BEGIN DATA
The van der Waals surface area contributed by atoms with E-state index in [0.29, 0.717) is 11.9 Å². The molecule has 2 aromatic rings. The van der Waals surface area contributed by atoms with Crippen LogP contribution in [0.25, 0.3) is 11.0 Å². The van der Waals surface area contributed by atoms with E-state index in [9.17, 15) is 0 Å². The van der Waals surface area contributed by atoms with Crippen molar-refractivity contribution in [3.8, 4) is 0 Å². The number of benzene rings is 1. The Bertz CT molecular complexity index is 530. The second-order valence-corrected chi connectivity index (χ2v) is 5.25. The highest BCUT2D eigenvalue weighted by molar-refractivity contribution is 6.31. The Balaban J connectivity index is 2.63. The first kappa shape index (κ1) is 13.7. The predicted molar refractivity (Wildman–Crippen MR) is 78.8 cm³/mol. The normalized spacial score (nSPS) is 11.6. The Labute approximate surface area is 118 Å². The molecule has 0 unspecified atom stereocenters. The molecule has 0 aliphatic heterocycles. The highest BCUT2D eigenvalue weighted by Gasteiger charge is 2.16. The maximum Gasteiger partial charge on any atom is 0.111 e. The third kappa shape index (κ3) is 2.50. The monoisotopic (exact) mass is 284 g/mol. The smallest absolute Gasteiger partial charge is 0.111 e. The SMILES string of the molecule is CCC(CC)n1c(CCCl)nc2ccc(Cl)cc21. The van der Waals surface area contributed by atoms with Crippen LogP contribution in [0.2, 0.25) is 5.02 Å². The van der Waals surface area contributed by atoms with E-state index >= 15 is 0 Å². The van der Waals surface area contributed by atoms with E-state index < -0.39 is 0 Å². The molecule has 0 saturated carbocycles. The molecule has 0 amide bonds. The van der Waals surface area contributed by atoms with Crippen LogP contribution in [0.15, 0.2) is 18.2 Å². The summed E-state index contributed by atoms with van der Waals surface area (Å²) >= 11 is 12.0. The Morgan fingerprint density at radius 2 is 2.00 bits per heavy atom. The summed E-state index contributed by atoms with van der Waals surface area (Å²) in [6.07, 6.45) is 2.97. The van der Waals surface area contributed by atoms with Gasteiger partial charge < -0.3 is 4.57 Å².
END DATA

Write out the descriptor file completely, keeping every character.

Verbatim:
The van der Waals surface area contributed by atoms with E-state index in [0.29, 0.717) is 11.9 Å². The molecule has 2 aromatic rings. The van der Waals surface area contributed by atoms with Crippen LogP contribution in [0.25, 0.3) is 11.0 Å². The van der Waals surface area contributed by atoms with E-state index in [9.17, 15) is 0 Å². The van der Waals surface area contributed by atoms with Crippen molar-refractivity contribution in [3.8, 4) is 0 Å². The number of benzene rings is 1. The Bertz CT molecular complexity index is 530. The second-order valence-corrected chi connectivity index (χ2v) is 5.25. The highest BCUT2D eigenvalue weighted by molar-refractivity contribution is 6.31. The Balaban J connectivity index is 2.63. The first kappa shape index (κ1) is 13.7. The predicted molar refractivity (Wildman–Crippen MR) is 78.8 cm³/mol. The normalized spacial score (nSPS) is 11.6. The Labute approximate surface area is 118 Å². The molecule has 0 unspecified atom stereocenters. The molecule has 0 aliphatic heterocycles. The highest BCUT2D eigenvalue weighted by Gasteiger charge is 2.16. The maximum Gasteiger partial charge on any atom is 0.111 e. The third kappa shape index (κ3) is 2.50. The monoisotopic (exact) mass is 284 g/mol. The smallest absolute Gasteiger partial charge is 0.111 e. The SMILES string of the molecule is CCC(CC)n1c(CCCl)nc2ccc(Cl)cc21. The van der Waals surface area contributed by atoms with Crippen LogP contribution in [0.2, 0.25) is 5.02 Å². The van der Waals surface area contributed by atoms with E-state index >= 15 is 0 Å². The van der Waals surface area contributed by atoms with E-state index < -0.39 is 0 Å². The molecule has 0 saturated carbocycles. The molecule has 0 amide bonds. The van der Waals surface area contributed by atoms with Crippen LogP contribution in [0.15, 0.2) is 18.2 Å². The summed E-state index contributed by atoms with van der Waals surface area (Å²) >= 11 is 12.0. The Morgan fingerprint density at radius 2 is 2.00 bits per heavy atom. The summed E-state index contributed by atoms with van der Waals surface area (Å²) in [6.07, 6.45) is 2.97. The van der Waals surface area contributed by atoms with Gasteiger partial charge < -0.3 is 4.57 Å².